I have a friend helping me too, so I should be fine to work on it myself.
I would like to run it on Windows. The display format of the text output doesn't matter as long as it can be read, and that the colour relationships can be editied.
Well, here are what I think would be the steps:
The relationships between colours and letters are defined
A process is written for outputting a coloured version of the input letter
The program scans the full text input letter by letter
The program outputs the the new text, letter by letter.
** As I wrote the above, my friend actually just offered to write the program quickly and leave comments that would help me understand it. I appreciate your help, and I still intend to follow up on what you said though. That 'core skill of programming part' actually makes a lot of sense.
I'm very new to programming; I basically understand the concepts of how it works, but don't know the methods or the languages.
I'm wondering how advanced I would have to become at programming to create a program which could read text files, but display letters in defined colours. For example: The program would load a text file that says "Hello world" and display the words "Hello world" with every letter 'o' being blue, and every letter 'l' being red. I picked those colours at random for the example, but the idea would be that the program would allow you to select the colour to letter relationships yourself. Having to actually edit the code to change those relationships wouldn't bother me if I knew how to do it though.
From what I've read about programming, I can't imagine this would be an incredibly complex task.
Any advice on the subject? Know of an existing program that does this already? I need your help!
The chiptune was interesting, and pretty cool. I think it would be better if the lead melody wasn't looping constantly, because I can see it getting annoying after a while (assuming the zombies are being held off for extensive amounts of time). I suppose if this wasn't something you wanted to do, you could change the sample for that lead sound to something that doesn't sustain as long, like a glockenspiel type sound?
The only thing I could suggests for the orchestral piece was that the lower range woodwind (I think) instrument sounded a little too much like a sample instrument, so maybe try some chorus, reverb, or edit each notes velocity to make it sound a little more human; by the time the arpeggiated part kicked in I really loved the track. I think it's really good and quite pleasant to listen to, so it'd be well suited to a game.
Recently I was looking through the files and folders of all the PC games I have (downloaded from Steam). I noticed that in some cases I found MP3 files, and presumably all I had to do was take my own sound, rename it to the same name as the original sound I want to replace, and delete the old one. This was generally only the case with basic games though. The Bioshock demo , differently, contained a small number of files with the extension '.fsb'. I briefly Googled this, and it seems these files are something to do with Fmod. Oddworld: Abe's Exodus had what I thought to be a pretty simple sound scheme that would be a good start for me, but the game folder only contained a single file named 'sounds.dat'.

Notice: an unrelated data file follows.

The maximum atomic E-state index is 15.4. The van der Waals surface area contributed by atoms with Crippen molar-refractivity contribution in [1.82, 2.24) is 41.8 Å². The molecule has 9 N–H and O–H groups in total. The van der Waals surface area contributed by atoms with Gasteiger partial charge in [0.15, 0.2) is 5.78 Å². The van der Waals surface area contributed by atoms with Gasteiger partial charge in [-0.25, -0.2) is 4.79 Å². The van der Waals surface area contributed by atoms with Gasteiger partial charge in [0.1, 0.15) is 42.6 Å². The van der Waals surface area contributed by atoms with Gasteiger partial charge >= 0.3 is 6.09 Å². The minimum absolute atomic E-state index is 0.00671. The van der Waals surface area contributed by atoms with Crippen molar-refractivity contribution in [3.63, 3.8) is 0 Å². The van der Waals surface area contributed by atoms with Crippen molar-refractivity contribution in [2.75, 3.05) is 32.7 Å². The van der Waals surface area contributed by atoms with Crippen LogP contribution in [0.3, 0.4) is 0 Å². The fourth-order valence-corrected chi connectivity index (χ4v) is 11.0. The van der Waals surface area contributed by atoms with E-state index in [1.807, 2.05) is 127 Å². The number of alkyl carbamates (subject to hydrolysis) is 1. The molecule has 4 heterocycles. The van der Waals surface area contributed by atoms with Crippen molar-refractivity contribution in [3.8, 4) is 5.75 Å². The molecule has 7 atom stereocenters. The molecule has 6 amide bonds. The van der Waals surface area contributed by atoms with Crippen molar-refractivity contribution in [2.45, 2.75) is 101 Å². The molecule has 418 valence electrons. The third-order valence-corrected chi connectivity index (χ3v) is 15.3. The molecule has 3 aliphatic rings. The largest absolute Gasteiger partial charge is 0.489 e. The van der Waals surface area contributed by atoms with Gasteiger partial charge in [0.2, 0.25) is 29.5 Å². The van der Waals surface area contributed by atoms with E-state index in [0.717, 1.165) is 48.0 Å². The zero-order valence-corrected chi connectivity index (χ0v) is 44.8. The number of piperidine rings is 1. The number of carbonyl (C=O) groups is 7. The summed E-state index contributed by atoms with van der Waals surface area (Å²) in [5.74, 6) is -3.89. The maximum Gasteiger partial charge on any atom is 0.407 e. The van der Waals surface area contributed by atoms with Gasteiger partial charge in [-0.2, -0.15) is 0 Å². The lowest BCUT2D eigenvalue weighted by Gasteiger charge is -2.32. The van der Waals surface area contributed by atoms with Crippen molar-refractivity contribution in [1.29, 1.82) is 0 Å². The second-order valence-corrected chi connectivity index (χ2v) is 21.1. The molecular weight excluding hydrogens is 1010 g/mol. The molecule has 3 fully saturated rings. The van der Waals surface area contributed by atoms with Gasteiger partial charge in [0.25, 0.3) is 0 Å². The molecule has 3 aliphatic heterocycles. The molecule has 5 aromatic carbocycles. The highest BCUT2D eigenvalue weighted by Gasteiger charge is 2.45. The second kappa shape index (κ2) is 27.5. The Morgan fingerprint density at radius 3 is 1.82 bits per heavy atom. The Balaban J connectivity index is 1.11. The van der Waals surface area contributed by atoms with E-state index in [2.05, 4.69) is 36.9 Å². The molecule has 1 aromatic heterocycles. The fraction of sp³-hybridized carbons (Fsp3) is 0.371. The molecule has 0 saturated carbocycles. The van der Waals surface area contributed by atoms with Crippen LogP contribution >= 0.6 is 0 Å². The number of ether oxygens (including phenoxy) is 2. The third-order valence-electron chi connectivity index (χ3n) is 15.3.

Now, I have Wwise installed and have spent a few hours learning the basics a while back; I knew Batman Arkham City to have used Wwise, so I downloaded the demo in the hope I might have the tools to work with this one, opened up the folders an found a folder entitled 'SFX', which contained extensions '.bnk'.
In any attempt at opening these files, I've been presented with text gibberish. Treat me like a noob/idiot if you must, but I'd really just like some idea of where to start here? I don't know much about how game engines/ audio engines work, or what other files in the game folder may be relevant to the tasks I am trying to carry out.
Any solutions to either of these games' file extensions would be highly, highly appreciated, however I'd be more grateful for a solution to game audio pertaining to Wwise, because if possible, I'd like to be able to edit FX, attenuation curves etc. and Wwise is the only software I have even a clue how do do this in.
And most important of all to keep in mind, I'm finding it very difficult to gauge whether what I'm trying to do is going to be a lot more difficult than I'm making it out to be, but in theory I just don't know how it can be. I have no knowledge of code though...
I've honestly been all over the internet with this one, but all people ever seem to want to know is how to EXTRACT, but not replace a game's audio. So please help =]